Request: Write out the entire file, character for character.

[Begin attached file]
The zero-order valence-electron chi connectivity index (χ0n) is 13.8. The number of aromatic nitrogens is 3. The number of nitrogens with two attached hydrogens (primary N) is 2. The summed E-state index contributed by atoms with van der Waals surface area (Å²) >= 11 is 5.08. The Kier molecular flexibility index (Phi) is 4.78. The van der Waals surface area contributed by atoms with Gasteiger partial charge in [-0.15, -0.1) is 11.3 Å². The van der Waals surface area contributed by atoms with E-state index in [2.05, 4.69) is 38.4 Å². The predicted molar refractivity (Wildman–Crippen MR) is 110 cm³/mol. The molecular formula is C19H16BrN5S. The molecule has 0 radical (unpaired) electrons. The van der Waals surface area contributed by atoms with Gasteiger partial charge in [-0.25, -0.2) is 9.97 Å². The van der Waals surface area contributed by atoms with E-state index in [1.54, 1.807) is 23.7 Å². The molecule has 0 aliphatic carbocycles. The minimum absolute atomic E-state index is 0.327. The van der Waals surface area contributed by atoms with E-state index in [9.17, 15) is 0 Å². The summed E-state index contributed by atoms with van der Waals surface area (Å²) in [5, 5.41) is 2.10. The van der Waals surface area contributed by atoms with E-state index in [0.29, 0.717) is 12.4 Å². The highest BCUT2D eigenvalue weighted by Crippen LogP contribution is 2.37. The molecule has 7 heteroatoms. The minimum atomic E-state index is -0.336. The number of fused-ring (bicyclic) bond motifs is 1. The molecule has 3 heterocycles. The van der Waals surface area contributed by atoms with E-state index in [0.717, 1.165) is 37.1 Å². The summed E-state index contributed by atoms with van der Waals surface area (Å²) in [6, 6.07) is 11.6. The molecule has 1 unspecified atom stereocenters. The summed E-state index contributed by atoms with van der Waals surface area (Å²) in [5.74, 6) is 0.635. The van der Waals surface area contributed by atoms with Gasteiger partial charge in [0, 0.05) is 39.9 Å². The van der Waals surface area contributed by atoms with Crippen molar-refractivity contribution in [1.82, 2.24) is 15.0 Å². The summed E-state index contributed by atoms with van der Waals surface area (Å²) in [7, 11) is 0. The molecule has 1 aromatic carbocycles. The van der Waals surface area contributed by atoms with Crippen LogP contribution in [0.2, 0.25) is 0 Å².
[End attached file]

The zero-order valence-electron chi connectivity index (χ0n) is 13.8. The number of aromatic nitrogens is 3. The number of nitrogens with two attached hydrogens (primary N) is 2. The summed E-state index contributed by atoms with van der Waals surface area (Å²) >= 11 is 5.08. The Kier molecular flexibility index (Phi) is 4.78. The van der Waals surface area contributed by atoms with Gasteiger partial charge in [-0.15, -0.1) is 11.3 Å². The van der Waals surface area contributed by atoms with E-state index in [2.05, 4.69) is 38.4 Å². The predicted molar refractivity (Wildman–Crippen MR) is 110 cm³/mol. The molecular formula is C19H16BrN5S. The molecule has 0 radical (unpaired) electrons. The van der Waals surface area contributed by atoms with Gasteiger partial charge in [-0.25, -0.2) is 9.97 Å². The van der Waals surface area contributed by atoms with E-state index in [1.54, 1.807) is 23.7 Å². The molecule has 0 aliphatic carbocycles. The minimum absolute atomic E-state index is 0.327. The van der Waals surface area contributed by atoms with E-state index in [9.17, 15) is 0 Å². The summed E-state index contributed by atoms with van der Waals surface area (Å²) in [5, 5.41) is 2.10. The van der Waals surface area contributed by atoms with E-state index in [0.29, 0.717) is 12.4 Å². The highest BCUT2D eigenvalue weighted by Crippen LogP contribution is 2.37. The molecule has 7 heteroatoms. The minimum atomic E-state index is -0.336. The number of fused-ring (bicyclic) bond motifs is 1. The molecule has 3 heterocycles. The van der Waals surface area contributed by atoms with E-state index in [0.717, 1.165) is 37.1 Å². The summed E-state index contributed by atoms with van der Waals surface area (Å²) in [6, 6.07) is 11.6. The molecule has 1 unspecified atom stereocenters. The summed E-state index contributed by atoms with van der Waals surface area (Å²) in [5.74, 6) is 0.635. The van der Waals surface area contributed by atoms with Gasteiger partial charge in [0, 0.05) is 39.9 Å². The van der Waals surface area contributed by atoms with Crippen molar-refractivity contribution in [1.82, 2.24) is 15.0 Å². The summed E-state index contributed by atoms with van der Waals surface area (Å²) in [7, 11) is 0. The molecule has 1 aromatic carbocycles. The van der Waals surface area contributed by atoms with Crippen LogP contribution in [0.2, 0.25) is 0 Å².